Here she is, all rubbed down with maple syrup and brown sugar and salt and pepper. Mmmm, sweet and salty rub downs...
So as this year’s Nickmas festivities drew nigh, and my dance card became far too full for me to even think about hosting my own party, let alone another decadent ride on the Crazy Carnival of All Things Bacon, I decide to keep it simple. To go back to the land, as it were. So I went out to the barnyard in my old overalls, my “slaughteralls,” as I like to call ’em, and I said, “Sooooey!” and I butchered me a pig.
No, I didn’t. I just went to the Asian market and bought a nice pork belly, bone-in. I removed the rib section and tucked it in the freezer against the next time Long Suffering Husband has a hankerin’ for something meaty, took the rest of the belly, and plopped her skin-side down in a shallow casserole dish. I slathered her up with salt, brown sugar, pepper and a splash from the maple syrup bottle. (Don’t ask me why I keep calling the pork belly a “she”–I’ve no idea.) I massaged the spices into her tender flesh — OK, this is just wrong. At any rate, you know what to do. Smoosh everything in as best you can. cover it with saran wrap or–as the British say, “clingfilm,” marvelous word, that–and stick it in the fridge. For a couple of days. Each day you should take her out and admire her take it out and drain off any accumulated liquid. Re-clingfilm and return to fridge.
When you are ready to actually make the bacon, then it’s time to realize that you are not, in fact, ready to make bacon. First you have to smoke it, if you have a smoker, which we don’t (yet — hear that, LSH?) or bake it in the oven. Because I knew I’d be baking, I also added a liberal dose of liquid smoke to my pre-baked bacon. Then I wrapped her lovingly in a double layer of foil, put her in heavy, lidded pan, and let her bask away in a relaxing sauna/steam room let it bake, covered, in a slow oven (about 250° F) for several hours.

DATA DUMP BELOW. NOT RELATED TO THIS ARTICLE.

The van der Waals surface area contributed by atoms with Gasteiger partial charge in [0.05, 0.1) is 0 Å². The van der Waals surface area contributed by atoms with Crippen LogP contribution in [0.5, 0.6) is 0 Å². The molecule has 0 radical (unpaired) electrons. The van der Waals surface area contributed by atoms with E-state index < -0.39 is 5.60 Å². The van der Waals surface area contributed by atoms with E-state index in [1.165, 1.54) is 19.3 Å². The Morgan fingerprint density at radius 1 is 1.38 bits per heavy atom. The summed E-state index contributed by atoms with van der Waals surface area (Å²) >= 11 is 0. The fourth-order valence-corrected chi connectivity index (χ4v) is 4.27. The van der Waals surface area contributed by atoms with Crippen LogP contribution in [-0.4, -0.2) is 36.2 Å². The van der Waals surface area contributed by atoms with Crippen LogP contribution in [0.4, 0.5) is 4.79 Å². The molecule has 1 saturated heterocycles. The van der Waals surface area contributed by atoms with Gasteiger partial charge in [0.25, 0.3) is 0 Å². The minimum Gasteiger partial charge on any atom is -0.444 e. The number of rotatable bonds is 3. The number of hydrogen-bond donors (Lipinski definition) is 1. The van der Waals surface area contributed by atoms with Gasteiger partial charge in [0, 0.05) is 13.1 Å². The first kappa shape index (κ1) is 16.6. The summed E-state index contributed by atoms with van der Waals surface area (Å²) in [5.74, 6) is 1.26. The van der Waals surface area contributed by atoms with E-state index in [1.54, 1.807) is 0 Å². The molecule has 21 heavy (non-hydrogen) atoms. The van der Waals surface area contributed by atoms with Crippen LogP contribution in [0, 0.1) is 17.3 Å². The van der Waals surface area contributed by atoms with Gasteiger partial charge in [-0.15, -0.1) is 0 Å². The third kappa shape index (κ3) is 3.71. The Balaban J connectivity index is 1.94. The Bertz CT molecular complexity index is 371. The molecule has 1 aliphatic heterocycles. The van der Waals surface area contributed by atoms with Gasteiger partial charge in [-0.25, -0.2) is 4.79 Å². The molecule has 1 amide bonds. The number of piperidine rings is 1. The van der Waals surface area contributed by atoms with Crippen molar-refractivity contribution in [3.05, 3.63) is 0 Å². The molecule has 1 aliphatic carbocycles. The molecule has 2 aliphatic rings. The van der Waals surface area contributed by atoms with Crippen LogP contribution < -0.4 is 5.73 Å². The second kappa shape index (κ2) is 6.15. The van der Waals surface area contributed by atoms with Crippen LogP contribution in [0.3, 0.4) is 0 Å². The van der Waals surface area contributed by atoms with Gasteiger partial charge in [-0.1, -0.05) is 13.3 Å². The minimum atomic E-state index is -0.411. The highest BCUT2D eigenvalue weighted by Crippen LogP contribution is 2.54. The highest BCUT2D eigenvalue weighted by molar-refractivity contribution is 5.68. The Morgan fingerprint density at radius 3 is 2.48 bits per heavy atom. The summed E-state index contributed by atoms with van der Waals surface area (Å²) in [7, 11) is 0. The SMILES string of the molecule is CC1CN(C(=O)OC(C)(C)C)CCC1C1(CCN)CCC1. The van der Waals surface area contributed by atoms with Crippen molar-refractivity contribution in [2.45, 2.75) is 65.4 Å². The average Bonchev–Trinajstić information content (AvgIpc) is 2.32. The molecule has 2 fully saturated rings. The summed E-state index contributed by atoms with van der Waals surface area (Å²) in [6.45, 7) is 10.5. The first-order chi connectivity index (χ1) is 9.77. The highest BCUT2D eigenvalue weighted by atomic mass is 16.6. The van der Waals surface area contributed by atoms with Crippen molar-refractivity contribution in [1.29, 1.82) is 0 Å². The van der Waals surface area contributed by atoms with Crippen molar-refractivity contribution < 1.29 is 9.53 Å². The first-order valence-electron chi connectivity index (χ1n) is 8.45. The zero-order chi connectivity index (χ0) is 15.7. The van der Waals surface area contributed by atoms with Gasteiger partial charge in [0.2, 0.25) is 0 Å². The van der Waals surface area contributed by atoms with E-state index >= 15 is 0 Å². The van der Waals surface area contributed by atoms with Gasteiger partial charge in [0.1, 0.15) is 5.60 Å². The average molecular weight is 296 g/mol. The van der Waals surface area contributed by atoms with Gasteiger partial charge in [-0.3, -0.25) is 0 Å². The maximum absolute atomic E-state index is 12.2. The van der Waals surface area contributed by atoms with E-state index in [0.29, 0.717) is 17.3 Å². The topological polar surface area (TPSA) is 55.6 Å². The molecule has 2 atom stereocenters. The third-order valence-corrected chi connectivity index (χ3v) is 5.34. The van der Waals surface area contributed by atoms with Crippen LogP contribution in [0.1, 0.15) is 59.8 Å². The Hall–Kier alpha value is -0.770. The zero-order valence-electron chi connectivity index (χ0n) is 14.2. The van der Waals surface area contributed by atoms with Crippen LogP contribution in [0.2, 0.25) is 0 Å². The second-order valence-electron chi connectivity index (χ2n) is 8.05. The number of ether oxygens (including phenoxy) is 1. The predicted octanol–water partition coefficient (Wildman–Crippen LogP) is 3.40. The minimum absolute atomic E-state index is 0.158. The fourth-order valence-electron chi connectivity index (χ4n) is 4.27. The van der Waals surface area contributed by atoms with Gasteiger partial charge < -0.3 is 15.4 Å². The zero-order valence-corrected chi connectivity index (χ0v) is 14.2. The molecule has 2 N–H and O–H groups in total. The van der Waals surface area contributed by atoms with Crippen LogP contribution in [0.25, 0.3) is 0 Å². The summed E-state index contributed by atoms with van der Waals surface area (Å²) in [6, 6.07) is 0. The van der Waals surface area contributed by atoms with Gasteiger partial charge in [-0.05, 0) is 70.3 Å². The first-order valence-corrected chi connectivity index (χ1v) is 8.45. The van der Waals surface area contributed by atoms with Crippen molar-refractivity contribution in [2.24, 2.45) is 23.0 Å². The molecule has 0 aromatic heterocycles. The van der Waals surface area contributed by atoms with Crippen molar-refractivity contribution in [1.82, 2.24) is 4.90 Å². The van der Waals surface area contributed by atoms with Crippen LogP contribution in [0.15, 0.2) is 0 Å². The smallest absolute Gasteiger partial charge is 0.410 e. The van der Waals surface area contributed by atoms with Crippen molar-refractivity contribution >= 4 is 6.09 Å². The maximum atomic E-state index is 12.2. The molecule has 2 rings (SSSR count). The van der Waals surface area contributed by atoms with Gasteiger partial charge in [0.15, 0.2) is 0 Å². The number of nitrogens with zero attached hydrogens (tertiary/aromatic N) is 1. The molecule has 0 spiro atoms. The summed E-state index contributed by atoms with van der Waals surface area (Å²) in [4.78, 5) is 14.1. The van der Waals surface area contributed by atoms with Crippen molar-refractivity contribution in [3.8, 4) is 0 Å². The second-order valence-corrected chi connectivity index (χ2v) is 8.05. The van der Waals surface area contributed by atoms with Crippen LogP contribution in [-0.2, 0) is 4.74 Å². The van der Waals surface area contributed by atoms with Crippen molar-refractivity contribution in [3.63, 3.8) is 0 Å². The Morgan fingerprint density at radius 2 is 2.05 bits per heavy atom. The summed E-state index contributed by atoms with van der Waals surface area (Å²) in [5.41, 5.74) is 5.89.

Trusty meat thermometer should tell you 160°
When you have removed the bacon from the foil packet, it will look roughly like this. You’ll now want to turn it over and remove the outer layer of fat; this should separate easily from the rest of it (unlike my outer layer of fat, which stays stubbornly attached to the rest of me), and then slice it, as thinly as you can. I suppose if you had access to a meat slicer, that would be the ideal tool. I just used a knife, though, and called it “thick-cut.” It’s alll about the marketing, you know.
Thick-cut bacon -- it's what's for breakfast
And then, like the good little feminist I am, I fried that bacon up in mah pan! Protip: if you start the bacon in a cold pan–and I’m sorry, but you must use a heavy cast-iron pan to fry bacon in (and chicken, but that’s another post). If you are still using that dreadful T-fal nonsense, then I’m going to have to come over to your house with my cast-iron skillet.
And beat you over the head with it.
Voila! Looks like bacon, doesn’t it? Remarkable. It tasted good, too — chewy in some places, crisp in others, the whole offering up just a hint of sweetness from the cure. We gobbled down most of it that day, grabbing a piece or two as we passed through the kitchen, but I did manage to save enough to make Hot-Plate Carbonara on vacation a few days later, but you’ll hear about that soon enough.
In the meantime, go get yourself a $4 pork belly at the Asian market–you can get them boneless, too–and get curin’. Although bacon takes some planning–mine cured for four or five days, I think, although you could get away with three–it’s remarkable easy and mostly hands-off.
I bet it would make a killer BLT, too.